3. Das ist ja ein dicker Hund!

Literally meaning “that is indeed a fat dog!” this expression of surprise presumably originates from a time in the past when German dogs were generally on the thinner side.

4. Ich glaube, ich spinne!

The origin of this expression is questionable, because the word “Spinne” means “spider” and also “I spin”. Either way, it’s used all over Germany to mean “I think I’m going crazy” as an expression of surprise.

5. Ich glaube, mein Schwein pfeift!

The idea of a pig whistling is pretty ridiculous, and that’s where the phrase  – meaning “I think my pig whistles” – comes from. Germans use this expression when they can’t believe or grasp something, or to express that they are extremely surprised.

The pig Rosalie stands on a farm in a pasture.

The pig Rosalie stands on a farm in a pasture. Photo: picture alliance/dpa | Hauke-Christian Dittrich

6. Meine Güte!

This straightforward phrase simply means “my goodness” and is a commonly used expression of astonishment.

7. Oha!

More of a sound than a word, this short exclamation will let the world know that you are shocked by something.

READ ALSO: Denglisch: The English words that will make you sound German

8. heilige Blechle!

Often when surprised or outraged, we might let slip an exclamation that refers to something sacred. This phrase fits into that bracket, as it means “holy tin box”.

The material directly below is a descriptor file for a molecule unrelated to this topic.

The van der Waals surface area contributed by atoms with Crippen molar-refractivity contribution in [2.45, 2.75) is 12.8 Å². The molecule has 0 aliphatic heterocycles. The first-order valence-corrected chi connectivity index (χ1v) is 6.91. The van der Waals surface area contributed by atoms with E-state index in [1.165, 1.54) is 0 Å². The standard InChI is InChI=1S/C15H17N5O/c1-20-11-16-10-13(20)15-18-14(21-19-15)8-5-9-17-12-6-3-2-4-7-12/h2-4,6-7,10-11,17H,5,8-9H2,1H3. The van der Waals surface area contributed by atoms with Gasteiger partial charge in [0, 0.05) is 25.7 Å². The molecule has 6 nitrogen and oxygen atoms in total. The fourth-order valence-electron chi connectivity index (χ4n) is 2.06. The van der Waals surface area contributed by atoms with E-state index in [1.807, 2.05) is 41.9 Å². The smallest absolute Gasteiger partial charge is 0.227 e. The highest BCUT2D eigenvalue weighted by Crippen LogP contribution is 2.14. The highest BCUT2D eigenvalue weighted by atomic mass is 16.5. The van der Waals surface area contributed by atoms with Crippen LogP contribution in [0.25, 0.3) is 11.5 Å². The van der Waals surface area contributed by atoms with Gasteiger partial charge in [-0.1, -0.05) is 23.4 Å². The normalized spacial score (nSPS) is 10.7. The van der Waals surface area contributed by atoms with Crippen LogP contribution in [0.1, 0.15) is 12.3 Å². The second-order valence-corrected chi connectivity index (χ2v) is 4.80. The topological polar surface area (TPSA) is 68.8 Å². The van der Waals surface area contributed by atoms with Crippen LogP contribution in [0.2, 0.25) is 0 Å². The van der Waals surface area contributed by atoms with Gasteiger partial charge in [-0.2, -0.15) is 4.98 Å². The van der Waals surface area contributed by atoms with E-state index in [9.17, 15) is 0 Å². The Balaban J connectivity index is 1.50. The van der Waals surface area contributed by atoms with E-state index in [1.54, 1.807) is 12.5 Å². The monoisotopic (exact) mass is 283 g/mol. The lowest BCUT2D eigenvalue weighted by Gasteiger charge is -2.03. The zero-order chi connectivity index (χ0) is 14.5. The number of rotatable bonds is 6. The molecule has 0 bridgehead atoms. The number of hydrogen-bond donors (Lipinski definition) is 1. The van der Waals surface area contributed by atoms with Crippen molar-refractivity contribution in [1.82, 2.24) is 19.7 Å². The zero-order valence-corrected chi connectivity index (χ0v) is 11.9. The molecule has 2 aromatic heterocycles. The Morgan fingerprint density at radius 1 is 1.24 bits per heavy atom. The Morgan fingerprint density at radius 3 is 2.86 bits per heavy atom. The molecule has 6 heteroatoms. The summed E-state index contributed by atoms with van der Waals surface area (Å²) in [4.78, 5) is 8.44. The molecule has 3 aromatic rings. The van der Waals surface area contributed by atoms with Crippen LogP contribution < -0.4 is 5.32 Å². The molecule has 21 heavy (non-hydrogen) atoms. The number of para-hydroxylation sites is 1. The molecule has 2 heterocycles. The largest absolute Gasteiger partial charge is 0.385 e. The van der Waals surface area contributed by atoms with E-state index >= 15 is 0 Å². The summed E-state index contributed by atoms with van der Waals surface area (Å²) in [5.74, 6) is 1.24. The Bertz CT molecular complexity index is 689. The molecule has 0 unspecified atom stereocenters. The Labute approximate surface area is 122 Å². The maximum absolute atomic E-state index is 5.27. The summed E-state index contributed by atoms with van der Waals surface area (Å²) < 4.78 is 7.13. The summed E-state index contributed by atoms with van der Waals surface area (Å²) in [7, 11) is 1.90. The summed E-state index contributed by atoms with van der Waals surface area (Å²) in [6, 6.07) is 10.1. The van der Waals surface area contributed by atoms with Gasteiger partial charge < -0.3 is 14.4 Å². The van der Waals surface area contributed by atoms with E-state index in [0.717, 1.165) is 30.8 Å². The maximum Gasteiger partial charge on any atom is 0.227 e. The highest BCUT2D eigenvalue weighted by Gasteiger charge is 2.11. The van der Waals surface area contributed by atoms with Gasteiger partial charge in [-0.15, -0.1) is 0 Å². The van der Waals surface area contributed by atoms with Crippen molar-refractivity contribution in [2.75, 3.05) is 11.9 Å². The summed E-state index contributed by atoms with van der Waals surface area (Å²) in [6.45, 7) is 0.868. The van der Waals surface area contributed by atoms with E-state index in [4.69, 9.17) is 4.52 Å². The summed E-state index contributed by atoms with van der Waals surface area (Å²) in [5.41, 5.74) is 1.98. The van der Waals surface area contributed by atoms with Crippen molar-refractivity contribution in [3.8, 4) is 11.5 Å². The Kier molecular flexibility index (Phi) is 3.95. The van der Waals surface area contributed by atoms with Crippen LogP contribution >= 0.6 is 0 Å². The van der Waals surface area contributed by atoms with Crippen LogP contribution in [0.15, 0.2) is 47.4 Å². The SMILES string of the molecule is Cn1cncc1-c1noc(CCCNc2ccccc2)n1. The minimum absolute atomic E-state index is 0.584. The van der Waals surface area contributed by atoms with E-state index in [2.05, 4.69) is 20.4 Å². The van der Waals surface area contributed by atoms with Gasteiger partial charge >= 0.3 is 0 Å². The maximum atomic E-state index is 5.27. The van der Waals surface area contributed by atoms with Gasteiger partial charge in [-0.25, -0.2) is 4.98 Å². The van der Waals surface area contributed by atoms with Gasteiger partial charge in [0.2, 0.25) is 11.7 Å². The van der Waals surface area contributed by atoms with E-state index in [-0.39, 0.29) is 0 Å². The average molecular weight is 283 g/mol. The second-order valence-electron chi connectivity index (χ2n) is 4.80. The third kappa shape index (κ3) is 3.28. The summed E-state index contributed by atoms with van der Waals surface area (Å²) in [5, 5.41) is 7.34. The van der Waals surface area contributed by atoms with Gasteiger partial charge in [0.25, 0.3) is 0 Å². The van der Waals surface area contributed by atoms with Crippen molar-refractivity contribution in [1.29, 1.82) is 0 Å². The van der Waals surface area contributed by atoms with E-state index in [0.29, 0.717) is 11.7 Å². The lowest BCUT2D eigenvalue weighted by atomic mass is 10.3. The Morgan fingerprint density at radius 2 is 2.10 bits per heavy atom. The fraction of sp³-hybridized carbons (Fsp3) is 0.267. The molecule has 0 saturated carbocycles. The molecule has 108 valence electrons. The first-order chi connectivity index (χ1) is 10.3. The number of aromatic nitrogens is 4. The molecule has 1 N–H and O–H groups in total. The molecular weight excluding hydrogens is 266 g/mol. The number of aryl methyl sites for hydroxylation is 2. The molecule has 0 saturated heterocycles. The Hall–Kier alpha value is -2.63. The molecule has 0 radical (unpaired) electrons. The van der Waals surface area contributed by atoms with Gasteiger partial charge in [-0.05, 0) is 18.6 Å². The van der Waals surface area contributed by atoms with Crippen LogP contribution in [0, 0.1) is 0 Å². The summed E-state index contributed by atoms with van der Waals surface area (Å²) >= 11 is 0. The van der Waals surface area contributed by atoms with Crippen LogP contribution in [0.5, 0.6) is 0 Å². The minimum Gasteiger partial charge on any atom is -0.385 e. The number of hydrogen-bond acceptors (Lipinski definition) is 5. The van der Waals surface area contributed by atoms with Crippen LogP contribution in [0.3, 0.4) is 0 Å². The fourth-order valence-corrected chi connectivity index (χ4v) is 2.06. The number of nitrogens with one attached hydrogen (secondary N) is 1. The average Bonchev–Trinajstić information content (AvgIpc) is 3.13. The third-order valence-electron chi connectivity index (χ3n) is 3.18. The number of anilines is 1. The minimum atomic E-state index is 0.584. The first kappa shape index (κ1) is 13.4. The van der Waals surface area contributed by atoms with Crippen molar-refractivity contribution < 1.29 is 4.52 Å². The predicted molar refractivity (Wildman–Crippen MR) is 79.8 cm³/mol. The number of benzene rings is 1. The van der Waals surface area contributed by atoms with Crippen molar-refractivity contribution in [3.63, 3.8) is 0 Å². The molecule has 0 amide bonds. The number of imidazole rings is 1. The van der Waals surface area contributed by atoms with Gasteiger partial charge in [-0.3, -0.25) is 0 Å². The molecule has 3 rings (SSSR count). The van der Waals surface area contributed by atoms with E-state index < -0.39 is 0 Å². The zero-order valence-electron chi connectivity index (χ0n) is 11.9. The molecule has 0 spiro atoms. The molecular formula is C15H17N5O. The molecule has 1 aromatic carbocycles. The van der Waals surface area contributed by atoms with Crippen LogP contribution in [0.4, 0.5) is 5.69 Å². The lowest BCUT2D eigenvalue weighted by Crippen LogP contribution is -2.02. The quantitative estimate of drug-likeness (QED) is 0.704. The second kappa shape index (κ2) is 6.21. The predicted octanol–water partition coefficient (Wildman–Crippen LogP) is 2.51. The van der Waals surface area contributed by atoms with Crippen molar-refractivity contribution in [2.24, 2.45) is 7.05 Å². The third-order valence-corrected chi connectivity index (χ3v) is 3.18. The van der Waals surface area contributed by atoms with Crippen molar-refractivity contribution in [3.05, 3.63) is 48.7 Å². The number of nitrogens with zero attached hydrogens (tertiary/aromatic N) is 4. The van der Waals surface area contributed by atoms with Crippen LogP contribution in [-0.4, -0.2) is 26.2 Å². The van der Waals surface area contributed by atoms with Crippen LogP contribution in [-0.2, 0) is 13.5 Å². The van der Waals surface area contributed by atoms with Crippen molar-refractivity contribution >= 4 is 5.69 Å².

The peculiar expression comes from the Swabian dialect and refers to the cash box from which the poor were paid by the Church in the Middle Ages.

The green house number nine which won an award for energy-efficient renovation and construction in Saxony-Anhalt.

The green house number nine which won an award for energy-efficient renovation and construction in Saxony-Anhalt. Photo: picture alliance/dpa | Klaus-Dietmar Gabbert

9. ach du grüne Neune!

This slightly antiquated expression literally means “oh you green nine!”, or “oh, my goodness!” and is one you’re more likely to hear among the older generation of Germans.

The origin of the phrase is disputed. One explanation claims that it comes from the famous 19th century Berlin dance hall “Conventgarten” which, although it was located in Blumenstraße No. 9, had its main entrance in “Grüner Weg”. Therefore, the locals renamed it as “Grüne Neune” (Green Nine).

Another explanation is that the phrase comes from fairs where playing cards were used to read the future. In German card games, the “nine of spades” is called “green nine” – and pulling this card in a fortune telling is a bad omen.

10. Krass!

The word Krass in German is an adjective that means blatant or extreme, but when said on its own, it’s an expression of surprise. Popular among young Germans, it’s usually used in a positive way, to mean something like “awesome” or “badass”.